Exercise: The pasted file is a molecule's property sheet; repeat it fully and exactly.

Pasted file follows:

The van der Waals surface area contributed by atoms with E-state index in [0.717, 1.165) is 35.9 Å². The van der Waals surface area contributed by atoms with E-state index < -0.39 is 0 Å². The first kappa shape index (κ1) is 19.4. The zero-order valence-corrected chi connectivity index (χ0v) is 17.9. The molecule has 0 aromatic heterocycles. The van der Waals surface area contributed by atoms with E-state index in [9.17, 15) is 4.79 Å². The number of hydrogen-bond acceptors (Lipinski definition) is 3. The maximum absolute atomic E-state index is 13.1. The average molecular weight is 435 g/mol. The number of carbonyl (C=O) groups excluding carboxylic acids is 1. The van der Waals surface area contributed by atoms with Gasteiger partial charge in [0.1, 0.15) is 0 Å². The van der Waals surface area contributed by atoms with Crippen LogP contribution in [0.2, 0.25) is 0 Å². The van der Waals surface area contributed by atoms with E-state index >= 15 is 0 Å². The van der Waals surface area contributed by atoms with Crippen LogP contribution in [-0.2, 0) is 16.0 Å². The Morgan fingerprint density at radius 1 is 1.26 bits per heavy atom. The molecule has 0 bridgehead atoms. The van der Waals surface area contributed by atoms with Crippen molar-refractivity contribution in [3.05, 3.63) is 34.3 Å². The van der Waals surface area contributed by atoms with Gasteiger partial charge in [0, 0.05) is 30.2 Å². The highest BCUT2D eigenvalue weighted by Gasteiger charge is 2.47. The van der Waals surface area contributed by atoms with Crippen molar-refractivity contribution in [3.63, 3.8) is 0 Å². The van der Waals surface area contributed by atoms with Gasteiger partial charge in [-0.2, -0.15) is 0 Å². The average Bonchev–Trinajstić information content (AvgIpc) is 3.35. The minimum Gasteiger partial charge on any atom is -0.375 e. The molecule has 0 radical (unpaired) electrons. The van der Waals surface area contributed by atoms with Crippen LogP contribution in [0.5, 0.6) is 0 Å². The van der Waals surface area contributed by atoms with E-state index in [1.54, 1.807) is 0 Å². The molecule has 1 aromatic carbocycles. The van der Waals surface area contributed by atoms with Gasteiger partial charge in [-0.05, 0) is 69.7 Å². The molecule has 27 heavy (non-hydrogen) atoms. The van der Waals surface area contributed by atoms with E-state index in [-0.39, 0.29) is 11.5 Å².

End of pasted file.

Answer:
The van der Waals surface area contributed by atoms with E-state index in [0.717, 1.165) is 35.9 Å². The van der Waals surface area contributed by atoms with E-state index < -0.39 is 0 Å². The first kappa shape index (κ1) is 19.4. The zero-order valence-corrected chi connectivity index (χ0v) is 17.9. The molecule has 0 aromatic heterocycles. The van der Waals surface area contributed by atoms with E-state index in [9.17, 15) is 4.79 Å². The number of hydrogen-bond acceptors (Lipinski definition) is 3. The maximum absolute atomic E-state index is 13.1. The average molecular weight is 435 g/mol. The number of carbonyl (C=O) groups excluding carboxylic acids is 1. The van der Waals surface area contributed by atoms with Gasteiger partial charge in [0.1, 0.15) is 0 Å². The van der Waals surface area contributed by atoms with Crippen LogP contribution in [0.2, 0.25) is 0 Å². The van der Waals surface area contributed by atoms with E-state index >= 15 is 0 Å². The van der Waals surface area contributed by atoms with Crippen LogP contribution in [-0.2, 0) is 16.0 Å². The Morgan fingerprint density at radius 1 is 1.26 bits per heavy atom. The molecule has 0 bridgehead atoms. The van der Waals surface area contributed by atoms with Crippen molar-refractivity contribution in [3.05, 3.63) is 34.3 Å². The van der Waals surface area contributed by atoms with Gasteiger partial charge in [0, 0.05) is 30.2 Å². The highest BCUT2D eigenvalue weighted by Gasteiger charge is 2.47. The van der Waals surface area contributed by atoms with Crippen molar-refractivity contribution in [3.63, 3.8) is 0 Å². The van der Waals surface area contributed by atoms with Gasteiger partial charge in [-0.2, -0.15) is 0 Å². The average Bonchev–Trinajstić information content (AvgIpc) is 3.35. The minimum Gasteiger partial charge on any atom is -0.375 e. The molecule has 0 radical (unpaired) electrons. The van der Waals surface area contributed by atoms with Crippen LogP contribution in [0.5, 0.6) is 0 Å². The van der Waals surface area contributed by atoms with E-state index in [1.54, 1.807) is 0 Å². The molecule has 1 aromatic carbocycles. The van der Waals surface area contributed by atoms with Gasteiger partial charge in [-0.05, 0) is 69.7 Å². The molecule has 27 heavy (non-hydrogen) atoms. The van der Waals surface area contributed by atoms with E-state index in [-0.39, 0.29) is 11.5 Å².